[8] Troncone R., Jabri B. Coeliac disease and gluten sensitivity. J. Intern. Med. 2011;269:582–590.

[9] Biesiekierski J.R., Newnham E.D., Irving P.M., Barrett J.S., Haines M., Doecke J.D., Shepherd S.J., Muir J.G., Gibson P.R. Gluten causes gastrointestinal symptoms in subjects without celiac disease: A double-blind randomized placebo-controlled trial. Am. J. Gastroenterol. 2011;106:508–514.

[10] Gupta RK, Gangoliya SS, Singh NK. Reduction of phytic acid and enhancement of bioavailable micronutrients in food grains. J Food Sci Technol. 2015;52(2):676-84.

[11] Asada K, Tanaka K, Kasai Z. Formation of phytic acid in cereal grains. Ann NY Acad Sci. 1969;165:801–814.

[12] Coulibaly A, Kouakou B, Chen J. Phytic acid in cereal grains: Healthy or harmful ways to reduce phytic acid in cereal grains and their effects on nutritional quality. Am J plant Nutr Fert Technol. 2011;1:1–22.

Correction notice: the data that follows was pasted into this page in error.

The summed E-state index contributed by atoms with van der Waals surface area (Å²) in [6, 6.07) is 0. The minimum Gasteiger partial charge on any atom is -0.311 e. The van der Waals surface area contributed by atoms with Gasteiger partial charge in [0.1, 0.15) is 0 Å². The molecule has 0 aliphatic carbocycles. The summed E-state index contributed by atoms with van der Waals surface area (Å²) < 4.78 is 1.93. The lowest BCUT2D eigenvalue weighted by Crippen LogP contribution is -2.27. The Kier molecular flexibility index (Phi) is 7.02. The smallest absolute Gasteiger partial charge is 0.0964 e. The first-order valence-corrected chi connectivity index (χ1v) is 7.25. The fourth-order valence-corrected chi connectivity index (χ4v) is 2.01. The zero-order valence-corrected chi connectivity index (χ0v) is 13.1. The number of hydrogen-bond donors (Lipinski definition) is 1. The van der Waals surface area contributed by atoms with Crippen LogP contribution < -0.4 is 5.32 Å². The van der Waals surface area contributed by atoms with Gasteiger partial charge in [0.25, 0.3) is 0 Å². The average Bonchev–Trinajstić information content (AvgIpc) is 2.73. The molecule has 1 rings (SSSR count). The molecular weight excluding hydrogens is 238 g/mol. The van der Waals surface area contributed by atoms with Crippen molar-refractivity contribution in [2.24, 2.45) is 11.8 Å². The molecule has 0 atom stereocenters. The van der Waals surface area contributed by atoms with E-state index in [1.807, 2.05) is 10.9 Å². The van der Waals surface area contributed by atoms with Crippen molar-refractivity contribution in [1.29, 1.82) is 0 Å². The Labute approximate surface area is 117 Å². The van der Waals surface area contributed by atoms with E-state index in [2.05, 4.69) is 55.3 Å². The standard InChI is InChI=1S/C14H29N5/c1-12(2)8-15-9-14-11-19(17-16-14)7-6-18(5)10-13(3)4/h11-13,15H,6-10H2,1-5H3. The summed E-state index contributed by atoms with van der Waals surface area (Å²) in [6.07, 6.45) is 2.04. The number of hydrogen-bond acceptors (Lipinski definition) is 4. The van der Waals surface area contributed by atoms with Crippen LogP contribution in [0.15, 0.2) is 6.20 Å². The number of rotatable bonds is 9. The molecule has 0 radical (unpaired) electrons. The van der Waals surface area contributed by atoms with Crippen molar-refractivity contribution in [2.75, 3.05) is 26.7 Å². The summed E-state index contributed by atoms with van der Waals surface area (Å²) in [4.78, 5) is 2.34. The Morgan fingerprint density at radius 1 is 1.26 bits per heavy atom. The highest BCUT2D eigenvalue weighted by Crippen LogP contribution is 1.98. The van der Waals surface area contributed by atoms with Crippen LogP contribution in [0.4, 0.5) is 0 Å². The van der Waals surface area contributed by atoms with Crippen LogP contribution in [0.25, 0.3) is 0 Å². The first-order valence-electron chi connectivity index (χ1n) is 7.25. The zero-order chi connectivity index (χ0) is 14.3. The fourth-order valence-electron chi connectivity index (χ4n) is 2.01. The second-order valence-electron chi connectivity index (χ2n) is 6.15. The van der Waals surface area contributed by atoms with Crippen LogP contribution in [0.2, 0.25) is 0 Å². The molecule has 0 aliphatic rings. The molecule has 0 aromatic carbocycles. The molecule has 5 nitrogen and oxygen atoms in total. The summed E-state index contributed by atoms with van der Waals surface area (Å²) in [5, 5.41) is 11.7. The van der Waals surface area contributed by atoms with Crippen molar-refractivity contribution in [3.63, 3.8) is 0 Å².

[13] Gómez-pinilla F. Brain foods: the effects of nutrients on brain function. Nat Rev Neurosci. 2008;9(7):568-78.

[14] Jacka FN, Cherbuin N, Anstey KJ, Sachdev P, Butterworth P. Western diet is associated with a smaller hippocampus: a longitudinal investigation. BMC Med. 2015;13:215.

[15] Chang CY, Ke DS, Chen JY. Essential fatty acids and human brain. Acta Neurol Taiwan. 2009;18(4):231-41.

[16] Georgieff MK. Nutrition and the developing brain: nutrient priorities and measurement. Am J Clin Nutr. 2007;85(2):614S-620S.

[17] Lister J, Fletcher PJ, Nobrega JN, Remington G. Behavioral effects of food-derived opioid-like peptides in rodents: Implications for schizophrenia?. Pharmacol Biochem Behav. 2015;134:70-8.

[18] Huebner FR, Lieberman KW, Rubino RP, Wall JS. Demonstration of high opioid-like activity in isolated peptides from wheat gluten hydrolysates. Peptides. 1984;5(6):1139-47.